Class of 2017: Meet Davitia James, Who Found Her Path in Science

Davitia James 2017

Meet members of Geneseo's Class of 2017, who exemplify the college’s commitment to community, innovation, creativity, sustainability, and excellence. Student writers are highlighting our newest alumni and the contributions they have made, the calling they have found and discoveries made along the way.

Last December, geology major Davitia James ’17 set out with 14 other students to New Zealand for the research trip of a lifetime.

As an international student from Dominica, this trip, she says, was the farthest she has ever traveled. Hiking, camping and learning about the land, Davitia felt the trip was a time in which classmates and faculty formed great bonds. It also helped her feel prepared for the future.

“Being out in the field in an environment that I have never done work in before really helped solidify my interests about what I want to do after I leave Geneseo,” says Davitia.

On campus, Davitia has been involved in numerous research projects with both Associate Professor of Geological Sciences Dori Farthing and Assistant Professor of Geological Sciences Nicholas Warner. They are mentors, she says, who have helped shape her time at Geneseo.

She worked with Warner on projects regarding meteorite origin, and using crater density to find the ages of river systems on Mars. With Farthing, she conducted her own research involving examining pieces of slag — remnants of the iron smelting process — that came from a historic site in Delaware that is thought to be the location of the first use of slave labor in the USA.

Davitia is thankful for the grant she received from Geneseo’s Office of Sponsored Research to conduct the slag project. It would not have been possible without it, she says.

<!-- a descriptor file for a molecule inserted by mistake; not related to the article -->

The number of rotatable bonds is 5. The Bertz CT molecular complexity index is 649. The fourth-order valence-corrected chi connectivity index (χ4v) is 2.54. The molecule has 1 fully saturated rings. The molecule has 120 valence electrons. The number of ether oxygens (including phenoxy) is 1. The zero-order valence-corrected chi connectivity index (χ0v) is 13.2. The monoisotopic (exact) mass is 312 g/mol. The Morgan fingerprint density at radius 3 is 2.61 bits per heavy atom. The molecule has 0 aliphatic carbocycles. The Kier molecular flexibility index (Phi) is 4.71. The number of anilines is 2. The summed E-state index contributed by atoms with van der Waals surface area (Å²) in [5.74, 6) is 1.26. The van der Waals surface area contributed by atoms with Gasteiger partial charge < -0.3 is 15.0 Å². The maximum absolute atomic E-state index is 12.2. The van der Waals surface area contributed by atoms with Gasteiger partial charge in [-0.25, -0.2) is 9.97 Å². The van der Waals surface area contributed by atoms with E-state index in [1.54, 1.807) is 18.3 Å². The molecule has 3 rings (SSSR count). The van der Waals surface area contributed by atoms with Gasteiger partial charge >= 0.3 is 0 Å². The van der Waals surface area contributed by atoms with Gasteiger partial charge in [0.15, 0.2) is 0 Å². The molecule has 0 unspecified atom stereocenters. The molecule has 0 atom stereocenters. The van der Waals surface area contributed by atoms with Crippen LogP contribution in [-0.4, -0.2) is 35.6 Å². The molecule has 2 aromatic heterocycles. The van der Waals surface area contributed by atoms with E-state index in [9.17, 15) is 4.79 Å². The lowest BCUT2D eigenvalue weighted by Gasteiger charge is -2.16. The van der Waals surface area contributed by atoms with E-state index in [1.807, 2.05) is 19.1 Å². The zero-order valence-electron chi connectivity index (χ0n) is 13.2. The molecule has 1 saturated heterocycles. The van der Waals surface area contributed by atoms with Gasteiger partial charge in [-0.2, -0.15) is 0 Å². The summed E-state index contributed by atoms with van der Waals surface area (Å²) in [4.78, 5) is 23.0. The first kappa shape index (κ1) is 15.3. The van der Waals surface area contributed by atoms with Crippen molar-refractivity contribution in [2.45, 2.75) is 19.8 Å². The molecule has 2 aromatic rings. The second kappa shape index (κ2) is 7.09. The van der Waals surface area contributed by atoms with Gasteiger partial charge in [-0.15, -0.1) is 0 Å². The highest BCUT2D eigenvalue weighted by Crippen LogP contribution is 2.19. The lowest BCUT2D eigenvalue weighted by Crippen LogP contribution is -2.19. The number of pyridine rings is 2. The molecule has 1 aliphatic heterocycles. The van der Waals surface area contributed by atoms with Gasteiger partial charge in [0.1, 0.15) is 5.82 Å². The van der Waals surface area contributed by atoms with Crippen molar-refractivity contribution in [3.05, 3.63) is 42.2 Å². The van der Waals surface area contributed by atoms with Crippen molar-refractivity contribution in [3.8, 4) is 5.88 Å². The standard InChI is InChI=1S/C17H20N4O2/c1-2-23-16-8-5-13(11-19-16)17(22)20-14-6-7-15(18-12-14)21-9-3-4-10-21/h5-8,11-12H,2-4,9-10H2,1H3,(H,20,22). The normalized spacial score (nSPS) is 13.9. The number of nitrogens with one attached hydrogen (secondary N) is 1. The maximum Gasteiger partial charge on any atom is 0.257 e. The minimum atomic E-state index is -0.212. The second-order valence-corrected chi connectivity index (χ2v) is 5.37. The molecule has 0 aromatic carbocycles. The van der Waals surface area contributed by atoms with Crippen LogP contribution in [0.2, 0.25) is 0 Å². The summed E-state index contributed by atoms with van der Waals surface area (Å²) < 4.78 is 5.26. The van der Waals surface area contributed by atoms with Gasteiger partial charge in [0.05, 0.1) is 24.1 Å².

She has also held leadership positions as a teaching assistant and an Access Opportunities Program tutor. Davitia feels these experiences have helped her better empathize with students and understand their struggles. These experiences also have prepared her.

“I feel that I will be better able to handle working, teaching, doing research, and taking classes in graduate school since I have been doing it for the last year and a half,” she says. “Students at other state undergraduate institutions don’t get that same opportunity.”

Geneseo’s academics and faculty mentoring gave her crucial skills, as well: “The course load and how demanding the classes are in the geology department really helped toughen me as a person and helped me hammer out my time management skills. I feel that I can multi-task better,” says Davitia.

Those close connections in geology? They have helped her decide her path. Warner “was more of a life coach,” says Davitia, who sought his advice about attending graduate school, and what’s next.

What is next? Davitia plans to pursue graduate school at the University of Northern Colorado for a master’s degree in earth science.

— By Genna Amick '17, Academic Affairs intern